One of the issues within my practice that I am still working through is the problem of exclusionary subject matter. This is something I researched through looking at Kara Walker’s treatment in her work and I have continued to research in artists working with mystical or occult ideas.
Australia artist Mikala Dwyer also deals with this issue of the viewer as outsider in her work. Because of the esoteric strangeness of the work, there is the possibility of the viewer feeling that taking the time to engage is too difficult, and that maybe some sort of complex trick is being played on them, the nature of which is only privy to a select cabal of initiates. What is actually going on? Should we be scared? It this really something other than what it seems?
“Concealment of one sort or another is clearly a feature of the artist’s work. It is tempting to reject the quality of strangeness outright – on the one hand because interpretation proves to be too difficult and time consuming, and on the other because it is a reminder of our own relative ignorance, coming to the gatherings, as we do, as outsiders.” (Hansford, P. Enigma Machines p48)
Clemens, J. Colless, E. Hansford, P. Long, D. Mathews, H. Michael, L. Ross, T. Campbell, K (2013) Mikala Dwyer: Goldene Bend’er. Southbank, Australia: Australian Centre for Contemporary Art.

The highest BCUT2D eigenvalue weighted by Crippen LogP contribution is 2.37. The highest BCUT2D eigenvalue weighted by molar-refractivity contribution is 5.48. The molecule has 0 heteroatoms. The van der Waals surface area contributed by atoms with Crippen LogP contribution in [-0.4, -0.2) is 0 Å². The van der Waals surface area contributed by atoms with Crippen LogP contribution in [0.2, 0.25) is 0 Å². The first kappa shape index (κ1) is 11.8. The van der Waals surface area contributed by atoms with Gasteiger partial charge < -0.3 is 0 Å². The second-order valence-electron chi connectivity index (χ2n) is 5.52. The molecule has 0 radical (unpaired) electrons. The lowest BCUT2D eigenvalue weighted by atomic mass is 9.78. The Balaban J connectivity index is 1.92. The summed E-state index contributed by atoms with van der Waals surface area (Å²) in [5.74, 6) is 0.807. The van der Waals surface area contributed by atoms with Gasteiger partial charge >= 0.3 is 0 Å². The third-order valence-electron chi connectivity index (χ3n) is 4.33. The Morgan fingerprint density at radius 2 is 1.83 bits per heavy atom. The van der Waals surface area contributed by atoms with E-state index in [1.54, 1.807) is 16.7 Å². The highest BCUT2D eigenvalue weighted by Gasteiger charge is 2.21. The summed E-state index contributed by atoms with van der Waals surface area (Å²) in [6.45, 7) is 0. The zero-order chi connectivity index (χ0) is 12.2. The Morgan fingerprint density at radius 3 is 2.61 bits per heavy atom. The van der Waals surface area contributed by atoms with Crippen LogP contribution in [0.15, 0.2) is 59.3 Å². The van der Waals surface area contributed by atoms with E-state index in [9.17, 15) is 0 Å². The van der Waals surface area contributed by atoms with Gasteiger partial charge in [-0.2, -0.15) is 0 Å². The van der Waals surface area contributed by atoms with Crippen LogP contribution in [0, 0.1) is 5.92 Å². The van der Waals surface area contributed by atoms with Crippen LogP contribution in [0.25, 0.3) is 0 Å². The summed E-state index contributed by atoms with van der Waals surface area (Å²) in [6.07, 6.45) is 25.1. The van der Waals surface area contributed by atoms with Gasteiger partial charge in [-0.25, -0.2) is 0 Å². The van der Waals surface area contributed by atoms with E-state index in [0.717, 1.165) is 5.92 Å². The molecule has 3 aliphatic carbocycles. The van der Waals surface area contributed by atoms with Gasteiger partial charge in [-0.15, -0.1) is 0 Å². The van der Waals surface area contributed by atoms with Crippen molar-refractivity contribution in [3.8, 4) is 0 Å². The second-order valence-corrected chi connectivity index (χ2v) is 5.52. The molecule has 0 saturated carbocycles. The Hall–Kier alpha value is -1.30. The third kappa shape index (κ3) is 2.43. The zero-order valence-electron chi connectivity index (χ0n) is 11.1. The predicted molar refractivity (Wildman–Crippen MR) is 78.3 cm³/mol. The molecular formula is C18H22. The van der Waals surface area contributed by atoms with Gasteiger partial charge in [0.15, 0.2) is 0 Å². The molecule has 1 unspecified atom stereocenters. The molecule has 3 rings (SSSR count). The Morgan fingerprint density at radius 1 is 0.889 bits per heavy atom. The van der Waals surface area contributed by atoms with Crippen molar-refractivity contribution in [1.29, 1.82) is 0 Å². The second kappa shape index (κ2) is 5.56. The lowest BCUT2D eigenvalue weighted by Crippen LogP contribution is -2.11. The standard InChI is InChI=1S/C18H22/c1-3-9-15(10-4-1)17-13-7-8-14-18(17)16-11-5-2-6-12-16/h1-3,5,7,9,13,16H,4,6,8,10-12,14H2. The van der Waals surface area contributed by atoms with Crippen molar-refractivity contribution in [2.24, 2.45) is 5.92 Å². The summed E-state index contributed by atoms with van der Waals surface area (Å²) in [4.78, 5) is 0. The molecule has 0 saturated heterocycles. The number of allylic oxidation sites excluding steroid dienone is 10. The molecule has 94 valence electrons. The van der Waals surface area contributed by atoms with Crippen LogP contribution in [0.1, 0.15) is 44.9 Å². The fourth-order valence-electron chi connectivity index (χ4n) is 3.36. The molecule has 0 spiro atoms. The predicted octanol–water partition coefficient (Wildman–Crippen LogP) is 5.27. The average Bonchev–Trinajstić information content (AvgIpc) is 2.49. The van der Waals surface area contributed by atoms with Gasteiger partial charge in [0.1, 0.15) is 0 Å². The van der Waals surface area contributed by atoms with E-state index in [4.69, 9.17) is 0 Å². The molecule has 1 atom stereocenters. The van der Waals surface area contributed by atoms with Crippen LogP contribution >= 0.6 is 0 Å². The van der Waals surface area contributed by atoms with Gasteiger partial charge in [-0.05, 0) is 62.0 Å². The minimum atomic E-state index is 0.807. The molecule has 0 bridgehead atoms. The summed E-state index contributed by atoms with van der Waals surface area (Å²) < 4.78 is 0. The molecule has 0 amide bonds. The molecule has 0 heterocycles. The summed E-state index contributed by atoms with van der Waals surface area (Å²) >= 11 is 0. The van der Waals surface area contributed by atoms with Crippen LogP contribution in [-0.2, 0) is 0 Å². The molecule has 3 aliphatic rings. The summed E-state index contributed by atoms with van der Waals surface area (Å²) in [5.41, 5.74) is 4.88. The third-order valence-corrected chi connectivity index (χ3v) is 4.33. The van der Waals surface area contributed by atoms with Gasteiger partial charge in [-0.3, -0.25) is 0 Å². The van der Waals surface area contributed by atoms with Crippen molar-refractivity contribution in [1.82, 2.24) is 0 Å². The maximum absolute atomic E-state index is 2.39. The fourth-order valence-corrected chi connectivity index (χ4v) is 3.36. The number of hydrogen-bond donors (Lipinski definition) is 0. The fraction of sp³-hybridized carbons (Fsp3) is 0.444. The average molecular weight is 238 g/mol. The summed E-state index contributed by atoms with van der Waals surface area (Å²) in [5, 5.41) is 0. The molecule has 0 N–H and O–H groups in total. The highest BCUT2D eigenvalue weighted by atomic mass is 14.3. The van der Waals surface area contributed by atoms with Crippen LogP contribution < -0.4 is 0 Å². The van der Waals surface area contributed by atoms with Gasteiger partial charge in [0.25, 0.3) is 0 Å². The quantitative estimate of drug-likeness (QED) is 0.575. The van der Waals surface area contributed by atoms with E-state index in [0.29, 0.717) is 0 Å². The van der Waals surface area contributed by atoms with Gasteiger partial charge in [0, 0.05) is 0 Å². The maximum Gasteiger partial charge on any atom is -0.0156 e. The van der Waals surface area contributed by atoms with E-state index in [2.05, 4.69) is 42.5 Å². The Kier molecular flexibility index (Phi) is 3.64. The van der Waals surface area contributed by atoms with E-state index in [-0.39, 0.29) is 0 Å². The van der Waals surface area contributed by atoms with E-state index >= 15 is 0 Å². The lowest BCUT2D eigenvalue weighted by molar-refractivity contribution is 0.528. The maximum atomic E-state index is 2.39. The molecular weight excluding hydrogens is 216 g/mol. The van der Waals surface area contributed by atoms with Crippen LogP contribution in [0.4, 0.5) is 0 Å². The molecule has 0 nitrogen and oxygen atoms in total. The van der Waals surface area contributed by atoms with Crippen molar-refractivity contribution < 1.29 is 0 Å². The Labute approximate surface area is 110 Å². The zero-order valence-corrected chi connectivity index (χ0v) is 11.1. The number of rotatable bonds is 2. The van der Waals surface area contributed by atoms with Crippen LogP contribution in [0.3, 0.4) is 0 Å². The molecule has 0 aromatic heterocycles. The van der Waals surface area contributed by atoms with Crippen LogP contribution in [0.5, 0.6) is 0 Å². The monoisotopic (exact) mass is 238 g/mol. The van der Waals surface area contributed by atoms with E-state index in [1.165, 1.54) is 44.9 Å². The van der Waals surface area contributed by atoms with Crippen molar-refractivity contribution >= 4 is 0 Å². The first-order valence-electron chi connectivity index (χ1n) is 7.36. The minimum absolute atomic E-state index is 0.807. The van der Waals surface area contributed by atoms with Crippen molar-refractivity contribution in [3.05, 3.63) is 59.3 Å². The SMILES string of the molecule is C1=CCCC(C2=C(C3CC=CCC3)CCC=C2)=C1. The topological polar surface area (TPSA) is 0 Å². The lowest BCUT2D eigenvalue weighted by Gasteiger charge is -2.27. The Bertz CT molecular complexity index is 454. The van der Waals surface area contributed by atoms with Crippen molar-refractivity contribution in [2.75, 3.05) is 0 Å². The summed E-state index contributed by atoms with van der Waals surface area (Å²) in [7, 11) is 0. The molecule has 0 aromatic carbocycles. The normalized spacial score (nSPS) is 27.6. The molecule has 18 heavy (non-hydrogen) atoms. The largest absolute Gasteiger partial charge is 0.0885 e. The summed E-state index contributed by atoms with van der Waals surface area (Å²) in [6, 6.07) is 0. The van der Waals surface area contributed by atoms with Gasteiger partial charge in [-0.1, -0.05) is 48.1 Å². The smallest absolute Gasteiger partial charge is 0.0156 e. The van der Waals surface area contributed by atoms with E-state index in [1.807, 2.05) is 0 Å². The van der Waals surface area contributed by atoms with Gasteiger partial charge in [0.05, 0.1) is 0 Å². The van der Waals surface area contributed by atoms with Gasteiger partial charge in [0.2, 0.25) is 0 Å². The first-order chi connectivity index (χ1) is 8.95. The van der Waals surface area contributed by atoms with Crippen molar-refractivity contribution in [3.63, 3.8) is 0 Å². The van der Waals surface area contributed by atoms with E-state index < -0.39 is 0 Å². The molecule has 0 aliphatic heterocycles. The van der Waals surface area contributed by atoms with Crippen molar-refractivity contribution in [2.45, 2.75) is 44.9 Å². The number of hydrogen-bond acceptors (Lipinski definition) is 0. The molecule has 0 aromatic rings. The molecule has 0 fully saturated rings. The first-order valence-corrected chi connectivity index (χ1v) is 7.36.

Dwyer uses formal elements to allow the viewer not just access to the work, but the opportunity to be part of it. In his talk “Frontier Spirits: Ghosts, Magic, and Colonial Half-Truths” (2013). Cranbrook Academy of Art, [Video], Anthony Byrt describes the use of circular spaces as choreographic parameters which restrain the work and create an area of invocation in which the work can be experienced. This appears to give the viewers access and permission to step inside a liminal space which might otherwise make them uncomfortable. Dwyer acts as a guide into the otherworld and leads the uninitiated across the borders; thanks to the artist the spectator can see.
“In Dwyer’s work, both artist and spectator find a way to connect through a second skin in the artist layer itself.” (Hansford, P. Enigma Machines p48)
Dane Mitchell also deals with viewer suspicion in his work, “namely the ever present suspicion that a work of art is concealing something, that it’s not all there, indeed that some crucial, occult element can only be gleaned by a very small coterie of superhuman initiates. Either that, or it is what the French bluntly call ‘fouteage de gueule’ (roughly translatable as a spit in the face).” (Sharp, C. Trajectories of Immateriality p61)
Mitchell, D. (2012) Radiant Matter I/II/III. Berliner Kunstlerprogramm DAAD and Govett-Brewster Art Gallery (New Plymouth), Dunedin Public Art Gallery (Dunedin), Artspace (Auckland). New Zealand
Much the same as Dwyer, Mitchell acts as an artist on the threshold of worlds, using boundaries as parameters to contain liminal spaces. In his work “Gateway to the Etheric Realm” (2011) Mitchell uses a delineated space to contain a conjured spell. It is only the borders of the space that enable the viewer to know that the spell exists in this world at all. His use of vitrines, blown glass and mirrored boxes create boundaries within which his otherworlds exist and can be accessed.
It’s noteworthy how much this feeling of being excluded can irritate the viewer rather than making them curious. Perhaps it’s an extension of the perceived inaccessibility of the art world itself where only the academic, the members of an elite art world can fully understand the work!